A. Getting through this immediate crisis and keeping everyone safe and healthy is a top priority. We are now looking to the future – and when we reopen what will our new normal look like. We know the financial impact on our community and the Zoo will be significant and is likely to continue to impact us well into the future. We need to continue to be proactive and manage our operations thoughtfully with our focus on our mission to advance animal conservation. But I worry about the ripple effect – the Zoo will be cutting expenditures and how will that impact our vendors and their families? How does that play out in our community as others reduce their operations and expenditures? We will feel the effects for years and some of our valued partners will not be able to weather this storm – and that makes me very sad.
Q. What is your biggest need right now and how can people support your organization?
A. If people are able to donate to the Zoo and renew their memberships, we hope that they will. When we get the “all-clear” that we can safely reopen, we encourage people to come back to the Zoo. We want everyone to know that all of the animals at the Zoo are being well taken care of and that we will all be here for you when we get through this crisis. Follow us on Facebook, where we are #BringingTheZooToYou #ClosedButStillCaring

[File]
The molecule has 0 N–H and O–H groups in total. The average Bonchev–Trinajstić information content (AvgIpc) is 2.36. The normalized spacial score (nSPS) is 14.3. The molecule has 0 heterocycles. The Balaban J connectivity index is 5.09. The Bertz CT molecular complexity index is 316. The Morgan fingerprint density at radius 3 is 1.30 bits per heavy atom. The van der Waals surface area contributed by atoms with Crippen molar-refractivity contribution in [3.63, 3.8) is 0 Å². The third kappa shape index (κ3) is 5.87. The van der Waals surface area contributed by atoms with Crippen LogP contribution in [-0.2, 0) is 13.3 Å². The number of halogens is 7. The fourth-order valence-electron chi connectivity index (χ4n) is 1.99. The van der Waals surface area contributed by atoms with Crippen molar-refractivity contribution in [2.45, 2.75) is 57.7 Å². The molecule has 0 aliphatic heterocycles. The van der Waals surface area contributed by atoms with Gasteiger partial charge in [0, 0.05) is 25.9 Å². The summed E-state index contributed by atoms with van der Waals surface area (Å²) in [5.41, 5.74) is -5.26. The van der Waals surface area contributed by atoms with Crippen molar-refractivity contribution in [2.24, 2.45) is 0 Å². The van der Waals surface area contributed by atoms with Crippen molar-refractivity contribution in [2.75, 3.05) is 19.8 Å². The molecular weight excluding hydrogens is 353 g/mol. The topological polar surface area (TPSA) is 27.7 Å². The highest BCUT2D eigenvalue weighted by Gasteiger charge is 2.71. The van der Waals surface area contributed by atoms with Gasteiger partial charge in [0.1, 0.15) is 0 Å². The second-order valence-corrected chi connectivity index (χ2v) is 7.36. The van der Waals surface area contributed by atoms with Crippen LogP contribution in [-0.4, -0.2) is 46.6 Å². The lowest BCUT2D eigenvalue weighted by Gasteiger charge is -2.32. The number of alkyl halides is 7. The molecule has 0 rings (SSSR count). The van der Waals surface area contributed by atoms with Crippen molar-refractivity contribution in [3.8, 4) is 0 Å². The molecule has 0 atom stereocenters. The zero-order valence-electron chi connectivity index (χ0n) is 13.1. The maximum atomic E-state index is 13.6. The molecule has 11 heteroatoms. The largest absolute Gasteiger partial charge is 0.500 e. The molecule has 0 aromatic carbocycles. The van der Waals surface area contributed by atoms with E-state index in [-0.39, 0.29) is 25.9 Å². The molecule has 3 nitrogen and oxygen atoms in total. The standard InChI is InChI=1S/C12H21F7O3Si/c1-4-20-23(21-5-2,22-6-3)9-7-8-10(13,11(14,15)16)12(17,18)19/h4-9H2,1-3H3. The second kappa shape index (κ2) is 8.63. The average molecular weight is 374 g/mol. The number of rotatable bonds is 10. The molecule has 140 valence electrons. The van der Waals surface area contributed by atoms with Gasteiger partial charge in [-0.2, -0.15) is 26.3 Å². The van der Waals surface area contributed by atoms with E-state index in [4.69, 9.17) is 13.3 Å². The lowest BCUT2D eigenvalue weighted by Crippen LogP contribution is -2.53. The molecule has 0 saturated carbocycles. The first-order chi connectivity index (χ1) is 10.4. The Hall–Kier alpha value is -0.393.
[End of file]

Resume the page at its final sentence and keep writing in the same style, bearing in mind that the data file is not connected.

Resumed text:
Rocky the orangutan is especially missing his fans!
Q. What are you reading, watching, listening to, or doing to get through this?
A. I thought I might have more time to catch up on my reading list than I have, but among the books on my “to-read table” is Rules of Civility by Amor Towles. I read his A Gentleman in Moscow a few months ago and was captivated. It is set in 1922 in the aftermath of the Bolshevik Revolution about a Russian aristocrat who is sentenced to house arrest in a grand hotel. It seems an especially interesting story given our new stay-at-home lifestyle.
Otherwise I have been cooking more, Face Timing more, and doing an altogether poor job of exercising from home. And yes – I did watch Tiger King, but that is a subject for a very different blog.